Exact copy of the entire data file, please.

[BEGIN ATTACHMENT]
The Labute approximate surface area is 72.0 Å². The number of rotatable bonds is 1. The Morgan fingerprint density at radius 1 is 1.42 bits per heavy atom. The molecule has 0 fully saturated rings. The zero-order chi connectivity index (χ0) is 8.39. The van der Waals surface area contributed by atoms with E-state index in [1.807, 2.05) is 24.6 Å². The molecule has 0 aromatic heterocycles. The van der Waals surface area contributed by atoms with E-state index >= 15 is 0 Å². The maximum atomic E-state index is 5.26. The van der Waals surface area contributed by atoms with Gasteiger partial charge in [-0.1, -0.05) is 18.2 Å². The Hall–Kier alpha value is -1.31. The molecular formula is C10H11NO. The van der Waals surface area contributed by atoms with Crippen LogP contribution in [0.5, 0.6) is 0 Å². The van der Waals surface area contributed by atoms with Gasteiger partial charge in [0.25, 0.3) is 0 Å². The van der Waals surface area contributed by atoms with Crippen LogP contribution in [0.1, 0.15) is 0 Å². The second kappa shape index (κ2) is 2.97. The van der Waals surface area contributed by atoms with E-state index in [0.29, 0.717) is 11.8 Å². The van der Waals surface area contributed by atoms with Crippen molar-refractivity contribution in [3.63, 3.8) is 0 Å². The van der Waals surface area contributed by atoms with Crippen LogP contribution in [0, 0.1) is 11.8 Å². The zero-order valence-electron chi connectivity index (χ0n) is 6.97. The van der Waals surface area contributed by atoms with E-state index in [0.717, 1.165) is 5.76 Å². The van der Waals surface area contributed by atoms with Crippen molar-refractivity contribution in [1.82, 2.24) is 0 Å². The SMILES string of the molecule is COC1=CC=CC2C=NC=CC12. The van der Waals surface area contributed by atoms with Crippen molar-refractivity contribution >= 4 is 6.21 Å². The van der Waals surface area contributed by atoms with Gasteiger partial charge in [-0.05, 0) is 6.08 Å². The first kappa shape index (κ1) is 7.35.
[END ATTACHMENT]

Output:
The Labute approximate surface area is 72.0 Å². The number of rotatable bonds is 1. The Morgan fingerprint density at radius 1 is 1.42 bits per heavy atom. The molecule has 0 fully saturated rings. The zero-order chi connectivity index (χ0) is 8.39. The van der Waals surface area contributed by atoms with E-state index in [1.807, 2.05) is 24.6 Å². The molecule has 0 aromatic heterocycles. The van der Waals surface area contributed by atoms with E-state index >= 15 is 0 Å². The maximum atomic E-state index is 5.26. The van der Waals surface area contributed by atoms with Gasteiger partial charge in [-0.1, -0.05) is 18.2 Å². The Hall–Kier alpha value is -1.31. The molecular formula is C10H11NO. The van der Waals surface area contributed by atoms with Crippen LogP contribution in [0.5, 0.6) is 0 Å². The van der Waals surface area contributed by atoms with Gasteiger partial charge in [0.25, 0.3) is 0 Å². The van der Waals surface area contributed by atoms with Crippen LogP contribution in [0.1, 0.15) is 0 Å². The second kappa shape index (κ2) is 2.97. The van der Waals surface area contributed by atoms with E-state index in [0.29, 0.717) is 11.8 Å². The van der Waals surface area contributed by atoms with Crippen molar-refractivity contribution in [3.63, 3.8) is 0 Å². The van der Waals surface area contributed by atoms with Crippen LogP contribution in [0, 0.1) is 11.8 Å². The zero-order valence-electron chi connectivity index (χ0n) is 6.97. The van der Waals surface area contributed by atoms with E-state index in [0.717, 1.165) is 5.76 Å². The van der Waals surface area contributed by atoms with Crippen molar-refractivity contribution in [1.82, 2.24) is 0 Å². The SMILES string of the molecule is COC1=CC=CC2C=NC=CC12. The van der Waals surface area contributed by atoms with Crippen molar-refractivity contribution >= 4 is 6.21 Å². The van der Waals surface area contributed by atoms with Gasteiger partial charge in [-0.05, 0) is 6.08 Å². The first kappa shape index (κ1) is 7.35.